We expect a full commitment to the program, which means that there must be a lead participant (female founder) from the startup joining the program. Our female founders should be respectful by giving other team members the possibility to express their opinion and listening to them consciously, fully present in the sessions with the mentors and open to feedback. The Female Founders community is a safe place for entrepreneurs to share concerns, fears, or challenges and we take this very seriously. 

Can you share some of the red flags that can disqualify a startup from joining your accelerator?

There are two things that come to my mind immediately. The first one is having a product and business model that is not scalable and thus not a VC case - that disqualifies startups right away. 

Secondly, founding teams that have a cap table that is off already at an early stage cause our concerns. It’s not something we see often, but when we do, that is a red flag in case the team is not willing to change it. 

What are the most valuable skills that selected startups can develop thanks to your program?

Firstly, it’s understanding the fundraising process and thus being able to take the driver seat which is crucial when raising capital. 

It’s not a skill, but always something that alumni feedback to us: Founders going through our program are becoming more confident, which allows them to become better leaders. Next to the focus on fundraising, we really work also on personal development.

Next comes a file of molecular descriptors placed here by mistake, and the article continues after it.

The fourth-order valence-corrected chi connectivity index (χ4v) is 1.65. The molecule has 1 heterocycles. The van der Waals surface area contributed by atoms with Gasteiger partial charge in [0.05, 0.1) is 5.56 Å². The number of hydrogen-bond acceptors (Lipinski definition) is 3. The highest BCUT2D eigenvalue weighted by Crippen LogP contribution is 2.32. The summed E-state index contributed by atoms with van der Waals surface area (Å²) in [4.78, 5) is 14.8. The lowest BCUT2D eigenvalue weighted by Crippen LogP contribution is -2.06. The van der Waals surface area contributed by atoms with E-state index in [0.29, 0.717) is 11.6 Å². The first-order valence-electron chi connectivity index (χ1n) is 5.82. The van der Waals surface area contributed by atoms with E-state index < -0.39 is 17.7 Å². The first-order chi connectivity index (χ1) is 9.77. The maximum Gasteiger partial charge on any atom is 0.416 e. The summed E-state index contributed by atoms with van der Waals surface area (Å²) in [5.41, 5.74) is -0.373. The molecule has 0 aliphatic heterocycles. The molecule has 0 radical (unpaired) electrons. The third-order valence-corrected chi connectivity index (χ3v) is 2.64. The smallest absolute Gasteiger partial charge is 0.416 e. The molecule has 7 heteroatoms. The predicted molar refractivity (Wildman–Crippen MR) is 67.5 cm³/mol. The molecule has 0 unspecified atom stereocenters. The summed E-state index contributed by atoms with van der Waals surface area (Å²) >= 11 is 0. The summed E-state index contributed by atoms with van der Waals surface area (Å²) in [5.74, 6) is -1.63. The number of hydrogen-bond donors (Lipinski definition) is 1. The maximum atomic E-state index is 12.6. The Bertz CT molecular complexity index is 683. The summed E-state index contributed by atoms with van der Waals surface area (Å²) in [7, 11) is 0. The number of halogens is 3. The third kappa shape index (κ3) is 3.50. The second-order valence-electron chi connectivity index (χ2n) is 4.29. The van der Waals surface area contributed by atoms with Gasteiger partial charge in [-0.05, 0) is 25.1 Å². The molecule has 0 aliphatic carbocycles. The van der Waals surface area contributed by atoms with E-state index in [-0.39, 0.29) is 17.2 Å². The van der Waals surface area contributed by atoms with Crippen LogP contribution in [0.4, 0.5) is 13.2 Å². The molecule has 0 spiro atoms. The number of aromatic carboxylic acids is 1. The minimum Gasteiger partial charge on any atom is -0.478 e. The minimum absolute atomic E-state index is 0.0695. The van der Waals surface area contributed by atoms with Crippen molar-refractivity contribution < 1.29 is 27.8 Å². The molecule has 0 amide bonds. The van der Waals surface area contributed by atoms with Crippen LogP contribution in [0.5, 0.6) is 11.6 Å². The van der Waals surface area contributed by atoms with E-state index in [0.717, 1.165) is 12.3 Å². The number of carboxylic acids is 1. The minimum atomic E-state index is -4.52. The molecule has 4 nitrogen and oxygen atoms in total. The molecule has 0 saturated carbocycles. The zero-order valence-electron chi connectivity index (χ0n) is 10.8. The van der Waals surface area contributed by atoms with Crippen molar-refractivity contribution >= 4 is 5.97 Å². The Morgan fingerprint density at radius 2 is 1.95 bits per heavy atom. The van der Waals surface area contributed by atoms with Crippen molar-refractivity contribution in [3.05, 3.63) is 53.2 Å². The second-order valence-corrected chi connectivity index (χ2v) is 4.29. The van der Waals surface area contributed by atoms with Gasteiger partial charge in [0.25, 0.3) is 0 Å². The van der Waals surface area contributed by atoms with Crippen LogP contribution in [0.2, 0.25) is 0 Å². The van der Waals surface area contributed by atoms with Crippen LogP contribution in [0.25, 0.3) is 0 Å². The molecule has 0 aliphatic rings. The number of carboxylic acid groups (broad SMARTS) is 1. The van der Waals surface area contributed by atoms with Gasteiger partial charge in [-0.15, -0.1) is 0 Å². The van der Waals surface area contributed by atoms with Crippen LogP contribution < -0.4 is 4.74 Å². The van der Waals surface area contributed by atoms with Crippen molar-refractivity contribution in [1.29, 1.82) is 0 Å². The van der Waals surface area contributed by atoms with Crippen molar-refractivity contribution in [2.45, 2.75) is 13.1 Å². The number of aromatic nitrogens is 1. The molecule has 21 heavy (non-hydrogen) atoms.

Moreover, they build a valuable network of other female founders, mentors, experts and investors. 

How does your accelerator support portfolio companies during and after the program?

During the program founders have interactive sessions with experts. Also we match participating teams with one mentor from our network based on the biggest challenge that they are currently facing and then arrange individual sessions. At the end of the program, founders have the possibility to pitch in front of hundreds of angel and VC investors from all over Europe. 

After finishing our program, participants became, of course, a part of our community. There are several ways of how our portfolio companies are supported - we host regular events only for our alumni, offer 1:1 support, make them visible among our community members, provide them special partnership perks and share their job openings with a wide relevant audience. 

What are the best-performing companies in your portfolio?

We have many amazing female-led companies in our portfolio and it’s hard to just pick a few. Some companies that have seen impressive traction recently are Audvice unlocking the power of voice messages for companies to share information more effectively. Audvice has just recently raised the seed round led by Cusp Capital and co-investors Capital T and the founders of the EdTech Unicorn GoStudent. 

Another alumni that have just raised their seed round from a renowned fund (HTGF) is Finmarie - the first online investment solution made by women for women in Europe.